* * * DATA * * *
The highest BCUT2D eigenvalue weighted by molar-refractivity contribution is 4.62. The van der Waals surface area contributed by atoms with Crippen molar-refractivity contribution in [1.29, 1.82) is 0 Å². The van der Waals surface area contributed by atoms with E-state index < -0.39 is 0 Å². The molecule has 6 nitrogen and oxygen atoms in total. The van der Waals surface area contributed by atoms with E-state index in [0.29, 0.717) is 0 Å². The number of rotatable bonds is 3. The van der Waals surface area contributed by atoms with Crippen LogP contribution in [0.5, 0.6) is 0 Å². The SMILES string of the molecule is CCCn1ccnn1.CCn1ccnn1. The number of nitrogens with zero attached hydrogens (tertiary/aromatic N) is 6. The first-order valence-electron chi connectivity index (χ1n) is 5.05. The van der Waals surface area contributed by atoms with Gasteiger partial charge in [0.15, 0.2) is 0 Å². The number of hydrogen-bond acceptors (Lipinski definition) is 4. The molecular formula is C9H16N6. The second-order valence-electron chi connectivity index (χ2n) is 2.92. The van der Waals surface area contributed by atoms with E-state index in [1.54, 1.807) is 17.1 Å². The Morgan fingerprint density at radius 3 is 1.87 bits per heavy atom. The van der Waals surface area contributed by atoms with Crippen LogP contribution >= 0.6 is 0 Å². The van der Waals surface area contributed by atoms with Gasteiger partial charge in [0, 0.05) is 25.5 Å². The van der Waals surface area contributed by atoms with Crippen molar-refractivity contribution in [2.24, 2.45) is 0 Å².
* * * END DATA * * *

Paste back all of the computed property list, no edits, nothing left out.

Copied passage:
The highest BCUT2D eigenvalue weighted by molar-refractivity contribution is 4.62. The van der Waals surface area contributed by atoms with Crippen molar-refractivity contribution in [1.29, 1.82) is 0 Å². The van der Waals surface area contributed by atoms with E-state index < -0.39 is 0 Å². The molecule has 6 nitrogen and oxygen atoms in total. The van der Waals surface area contributed by atoms with E-state index in [0.29, 0.717) is 0 Å². The number of rotatable bonds is 3. The van der Waals surface area contributed by atoms with Crippen LogP contribution in [0.5, 0.6) is 0 Å². The SMILES string of the molecule is CCCn1ccnn1.CCn1ccnn1. The number of nitrogens with zero attached hydrogens (tertiary/aromatic N) is 6. The first-order valence-electron chi connectivity index (χ1n) is 5.05. The van der Waals surface area contributed by atoms with Gasteiger partial charge in [0.15, 0.2) is 0 Å². The number of hydrogen-bond acceptors (Lipinski definition) is 4. The molecular formula is C9H16N6. The second-order valence-electron chi connectivity index (χ2n) is 2.92. The van der Waals surface area contributed by atoms with E-state index in [1.54, 1.807) is 17.1 Å². The Morgan fingerprint density at radius 3 is 1.87 bits per heavy atom. The van der Waals surface area contributed by atoms with Crippen LogP contribution >= 0.6 is 0 Å². The van der Waals surface area contributed by atoms with Gasteiger partial charge in [0, 0.05) is 25.5 Å². The van der Waals surface area contributed by atoms with Crippen molar-refractivity contribution in [2.24, 2.45) is 0 Å².